Turkish Cypriot member of the Committee on Missing Persons Gulden Plumer Kucuk, has said that 636 out of the 2001 registered missing persons have been identified and delivered to their families since 2006, Turkish Cypriot daily ‘Havadis’ reports.
In an interview with the newspaper, Kucuk noted that it has been established that most of the missing persons were buried in wells.
According to Kucuk, 26% of the Turkish Cypriot missing persons and 31% of the Greek Cypriot missing persons have now been identified.
It would not be possible to find all those missing, she said, because some of the eye witnesses have died, there have been changes to the region and certain environmental factors are involved.
She said that in 2013 and 2014 the number of Turkish Cypriots identified had reached 160, which is something of a record. She expressed the view that they will need another six years, considering that the identification of 160 persons took one year and that 1,000 persons still need to be identified.
Replying to a question, she noted that the Committee on Missing Persons in Cyprus has become a model for the region and added that currently Cypriot scientists are educating colleagues from Iraq in their laboratory. She added: “This is a 3-4 year programme. Our scientists are writing articles for international platforms. Two to three of our articles have been published. They have developed some methodologies. For example, because the most burial places in wells are located in Cyprus, they have become specialists on this issue. We have published articles on this issue.”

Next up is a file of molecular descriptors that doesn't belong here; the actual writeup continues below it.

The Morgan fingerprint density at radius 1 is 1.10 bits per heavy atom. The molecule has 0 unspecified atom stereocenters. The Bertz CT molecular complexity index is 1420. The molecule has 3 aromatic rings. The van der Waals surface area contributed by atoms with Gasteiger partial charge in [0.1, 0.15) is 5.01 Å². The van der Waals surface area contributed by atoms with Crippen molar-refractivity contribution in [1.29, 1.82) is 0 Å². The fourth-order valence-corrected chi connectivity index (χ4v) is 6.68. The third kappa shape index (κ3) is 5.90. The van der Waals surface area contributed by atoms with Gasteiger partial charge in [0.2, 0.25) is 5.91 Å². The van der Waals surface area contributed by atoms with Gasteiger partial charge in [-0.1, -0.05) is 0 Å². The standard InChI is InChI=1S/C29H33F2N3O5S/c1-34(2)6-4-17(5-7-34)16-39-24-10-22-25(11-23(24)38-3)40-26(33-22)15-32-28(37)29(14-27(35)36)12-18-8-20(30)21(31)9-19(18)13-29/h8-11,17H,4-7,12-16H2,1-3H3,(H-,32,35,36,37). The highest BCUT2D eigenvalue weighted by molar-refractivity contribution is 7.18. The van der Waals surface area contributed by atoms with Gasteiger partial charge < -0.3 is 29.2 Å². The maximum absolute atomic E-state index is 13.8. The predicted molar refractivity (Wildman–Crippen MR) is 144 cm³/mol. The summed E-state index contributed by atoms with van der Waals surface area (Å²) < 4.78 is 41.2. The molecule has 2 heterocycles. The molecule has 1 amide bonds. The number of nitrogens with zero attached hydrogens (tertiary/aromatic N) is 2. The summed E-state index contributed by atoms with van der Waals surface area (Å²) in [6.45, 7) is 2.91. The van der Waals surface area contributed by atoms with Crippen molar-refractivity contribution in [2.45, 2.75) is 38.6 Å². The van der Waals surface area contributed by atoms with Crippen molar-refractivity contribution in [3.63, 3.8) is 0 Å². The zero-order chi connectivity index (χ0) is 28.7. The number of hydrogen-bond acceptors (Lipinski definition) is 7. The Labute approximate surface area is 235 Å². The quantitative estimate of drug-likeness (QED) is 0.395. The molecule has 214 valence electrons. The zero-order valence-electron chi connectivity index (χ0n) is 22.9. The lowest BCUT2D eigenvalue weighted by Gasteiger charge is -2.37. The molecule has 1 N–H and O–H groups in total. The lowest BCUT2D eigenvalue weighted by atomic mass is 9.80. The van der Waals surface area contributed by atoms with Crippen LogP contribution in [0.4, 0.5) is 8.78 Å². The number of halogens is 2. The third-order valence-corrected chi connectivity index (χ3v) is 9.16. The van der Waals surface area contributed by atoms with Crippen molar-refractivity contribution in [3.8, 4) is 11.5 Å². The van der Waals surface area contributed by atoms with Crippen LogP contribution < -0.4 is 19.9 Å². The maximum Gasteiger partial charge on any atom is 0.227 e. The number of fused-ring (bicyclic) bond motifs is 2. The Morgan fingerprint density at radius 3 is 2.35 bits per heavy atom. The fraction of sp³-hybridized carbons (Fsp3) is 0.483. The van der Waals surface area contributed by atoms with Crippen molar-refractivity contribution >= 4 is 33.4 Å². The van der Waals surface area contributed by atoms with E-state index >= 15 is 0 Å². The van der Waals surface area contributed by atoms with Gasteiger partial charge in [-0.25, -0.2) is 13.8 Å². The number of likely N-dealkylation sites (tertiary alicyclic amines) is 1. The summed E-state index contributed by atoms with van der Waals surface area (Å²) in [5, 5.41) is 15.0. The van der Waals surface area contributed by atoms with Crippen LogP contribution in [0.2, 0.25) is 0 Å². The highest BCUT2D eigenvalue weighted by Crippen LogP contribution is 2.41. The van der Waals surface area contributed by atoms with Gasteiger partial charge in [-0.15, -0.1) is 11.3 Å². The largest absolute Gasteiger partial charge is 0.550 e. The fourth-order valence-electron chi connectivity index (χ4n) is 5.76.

Asked about the procedure of the excavations in military zones, Kucuk said that they cooperate with the military authorities and that since 2006 permission for excavations in 24 military areas has been granted. “We are currently continuing excavations in one military zone. We have always received positive answers to our applications on the issue of getting permissions”, she added.
Replying to another question as regards the number of the areas in which they suspect that missing persons have been buried, she said that there are 150-200 such places in North Cyprus. She made no reference to the numbers in the south of the island.